NAVEEN KISHORE: Let’s talk about
beginnings. How did this project start?
CHRISTOPHER TAYLOR: From my
first visit to India in the 1980’s, I
remember being particularly struck by the architecture
of Calcutta and Bombay in the sense that there
was a direct reference to the colonial period,
and in view of currents events, I became interested
in the repercussions of that era. One of the
recurrent themes in my work is that the past
can be revisited in some way by through enduring
symbols. I decided to make these buildings the
subject of a new photographic project and I
went about it in quite a systematic manner.
First of all, I singled out those that appeared
interesting from the outside. Later I tried
to see if it would be possible to enter them
and take photographsphotograph with a large
format camera that reproduces a lot of important
detail, and try to do this on a systematic basis
by choosing a similar viewpoint each time .
A few years ago, I showed a few of these at
the British Council in Calcutta. It was an interesting
exercise, meeting people and gauging their reactions.
Then I was approached by Soumitra Das of The
Telegraph newspaper to collaborate on a book
project on the Dalhousie Square area in the
heart of Calcutta. Obviously that entails not
just interiors, but views of buildings from
the outside as well as from inside. So, we walked
around the area together and identified structures
of historical and visual interest.
Here are some of the images . . .
CT: Before the book was proposed,
I had been working on both Bombay and Calcutta.
This is a school. It used to be the Maharaja’s
town house . . . the College Street Coffee House
. . . Mookerji house on Ho Chi Min Sarani .
. . This is in Howrah— a lama temple.
Now no longer it’s a lama temple though.
It’s a temple dedicated to Shiva now.
This is the priest’s residence which
used to house visiting pilgrims. The temple
is next to it. Now the priest seems to live
there on his own, and these are his archives.
That’s a Calcutta building. Locked up
and abandoned. It’s Raja Subodh Mullick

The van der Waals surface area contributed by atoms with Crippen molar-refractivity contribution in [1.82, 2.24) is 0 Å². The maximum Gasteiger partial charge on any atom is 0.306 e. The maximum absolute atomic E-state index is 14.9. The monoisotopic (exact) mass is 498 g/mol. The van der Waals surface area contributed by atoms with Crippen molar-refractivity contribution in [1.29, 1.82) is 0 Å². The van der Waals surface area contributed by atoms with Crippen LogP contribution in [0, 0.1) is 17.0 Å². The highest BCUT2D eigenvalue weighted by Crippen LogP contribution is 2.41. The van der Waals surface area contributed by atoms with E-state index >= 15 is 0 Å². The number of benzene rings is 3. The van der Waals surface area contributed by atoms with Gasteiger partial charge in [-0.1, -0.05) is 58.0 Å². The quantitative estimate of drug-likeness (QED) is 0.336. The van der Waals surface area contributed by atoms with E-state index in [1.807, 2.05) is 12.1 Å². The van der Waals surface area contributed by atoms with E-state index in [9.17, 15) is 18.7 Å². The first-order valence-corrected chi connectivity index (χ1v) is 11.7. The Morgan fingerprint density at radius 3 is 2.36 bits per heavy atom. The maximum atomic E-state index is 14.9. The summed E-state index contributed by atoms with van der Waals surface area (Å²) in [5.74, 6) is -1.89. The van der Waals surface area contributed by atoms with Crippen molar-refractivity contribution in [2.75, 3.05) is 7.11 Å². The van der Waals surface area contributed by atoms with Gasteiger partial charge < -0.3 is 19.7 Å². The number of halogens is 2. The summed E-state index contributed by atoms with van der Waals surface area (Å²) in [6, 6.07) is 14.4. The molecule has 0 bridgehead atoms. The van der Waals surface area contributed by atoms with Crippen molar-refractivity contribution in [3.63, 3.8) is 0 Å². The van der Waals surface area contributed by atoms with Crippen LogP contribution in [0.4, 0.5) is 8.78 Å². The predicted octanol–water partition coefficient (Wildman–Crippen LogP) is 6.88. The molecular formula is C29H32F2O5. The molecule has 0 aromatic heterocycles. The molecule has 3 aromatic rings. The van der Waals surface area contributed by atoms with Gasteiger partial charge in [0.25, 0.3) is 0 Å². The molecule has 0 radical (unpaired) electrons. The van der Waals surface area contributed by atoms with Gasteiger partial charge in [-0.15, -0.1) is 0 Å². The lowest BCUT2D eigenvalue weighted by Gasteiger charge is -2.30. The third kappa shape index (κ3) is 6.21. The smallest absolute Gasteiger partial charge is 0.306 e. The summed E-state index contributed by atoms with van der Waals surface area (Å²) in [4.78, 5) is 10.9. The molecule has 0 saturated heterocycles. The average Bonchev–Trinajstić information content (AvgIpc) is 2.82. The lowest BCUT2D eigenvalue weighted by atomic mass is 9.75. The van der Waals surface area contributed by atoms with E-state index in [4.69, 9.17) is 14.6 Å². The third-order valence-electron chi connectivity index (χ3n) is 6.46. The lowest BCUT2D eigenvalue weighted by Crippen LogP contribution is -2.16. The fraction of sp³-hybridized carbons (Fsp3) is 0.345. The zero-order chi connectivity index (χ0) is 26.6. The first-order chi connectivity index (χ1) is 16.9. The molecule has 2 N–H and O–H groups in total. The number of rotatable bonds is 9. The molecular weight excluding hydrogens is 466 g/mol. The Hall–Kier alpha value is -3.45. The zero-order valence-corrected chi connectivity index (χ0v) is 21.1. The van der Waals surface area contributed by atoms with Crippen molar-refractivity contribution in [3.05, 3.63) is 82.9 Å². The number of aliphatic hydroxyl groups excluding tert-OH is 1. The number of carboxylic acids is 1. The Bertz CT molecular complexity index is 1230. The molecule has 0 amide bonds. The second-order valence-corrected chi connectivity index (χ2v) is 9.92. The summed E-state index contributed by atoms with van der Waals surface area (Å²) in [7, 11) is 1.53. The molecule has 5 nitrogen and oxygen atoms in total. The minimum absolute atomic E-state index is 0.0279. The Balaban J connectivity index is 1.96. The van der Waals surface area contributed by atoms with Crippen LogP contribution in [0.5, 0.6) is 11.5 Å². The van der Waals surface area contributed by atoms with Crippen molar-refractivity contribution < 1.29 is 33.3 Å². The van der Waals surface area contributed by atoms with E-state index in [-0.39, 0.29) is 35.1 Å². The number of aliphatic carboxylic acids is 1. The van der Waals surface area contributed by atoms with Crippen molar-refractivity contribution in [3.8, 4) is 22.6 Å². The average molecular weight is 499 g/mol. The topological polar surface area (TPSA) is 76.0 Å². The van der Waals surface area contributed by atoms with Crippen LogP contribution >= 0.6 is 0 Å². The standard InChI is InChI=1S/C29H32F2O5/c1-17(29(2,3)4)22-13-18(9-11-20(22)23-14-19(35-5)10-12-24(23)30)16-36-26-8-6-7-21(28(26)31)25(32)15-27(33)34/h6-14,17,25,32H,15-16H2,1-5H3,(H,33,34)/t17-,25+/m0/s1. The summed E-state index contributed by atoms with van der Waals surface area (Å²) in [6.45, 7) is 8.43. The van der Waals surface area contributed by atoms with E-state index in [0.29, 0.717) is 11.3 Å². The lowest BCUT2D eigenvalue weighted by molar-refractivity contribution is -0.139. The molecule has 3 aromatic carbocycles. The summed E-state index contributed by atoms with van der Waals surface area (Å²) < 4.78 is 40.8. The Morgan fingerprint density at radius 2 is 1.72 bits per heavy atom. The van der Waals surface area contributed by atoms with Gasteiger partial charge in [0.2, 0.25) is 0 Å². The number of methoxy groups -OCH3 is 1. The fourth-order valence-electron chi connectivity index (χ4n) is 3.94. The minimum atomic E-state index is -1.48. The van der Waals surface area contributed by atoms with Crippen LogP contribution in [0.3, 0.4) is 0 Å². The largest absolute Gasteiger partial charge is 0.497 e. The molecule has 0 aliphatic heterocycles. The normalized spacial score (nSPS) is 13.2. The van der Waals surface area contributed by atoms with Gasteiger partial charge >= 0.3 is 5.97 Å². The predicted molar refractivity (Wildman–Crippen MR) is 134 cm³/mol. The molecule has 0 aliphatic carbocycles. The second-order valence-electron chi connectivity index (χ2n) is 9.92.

house on Wellington square I think. There’s
a cinema on the right. . . we went and looked
into the courtyard where there are people living
in some of the out-houses. There was a man sitting
in the courtyard. And he came out and started
talking to us. And he showed us to a staircase
. . . and if you go inside you could see down
into this corridor and rooms, and I managed
to take this photograph through a protective
grill . . .
This is in Bombay again. The Seaman’s
Club. And this is Calcutta again, Garden Reach.
The South Eastern Railway HQ.
NK: The photographs are so reminiscent
of some of the China photographs I’ve
seen, the austere quality of what you capture.
We’ll come to that later. What was the
first Indian connection?
CT: I came to India for the
first time in the 1980s with my wife. We stayed
for six months, and travelled around quite a
lot. We came to Calcutta and spent a week or
so there. I remember making a couple of friends.
We really enjoyed ourselves. Calcutta certainly
made a very strong impression that first time,
which was largely the reason I went back. It’s
a place that sticks in my memory. Something
to do with time. I was living in London then,
and there was so much in common. It’s
strangely like a version of London in the tropics.
NK: Architecturally? Or . . .
CT: Yes, mostly architecturally.
It’s obvious that the British left their
mark; in an organizational sense and the way
people go about things, and there are some strangely
retro British customs kept alive. The impression
I had was that I was revisiting history . .
NK: Like a time warp?
NK: I’ve often felt that Calcutta
in a sense has been left behind. One gets the
sense that other cities have kind of moved on
and become like other capital cities of the
world. It is this sense of being left behind
that has led to Calcutta somehow remaining hugely
hospitable. It has more time for other people
. . . less aggressive perhaps if such a thing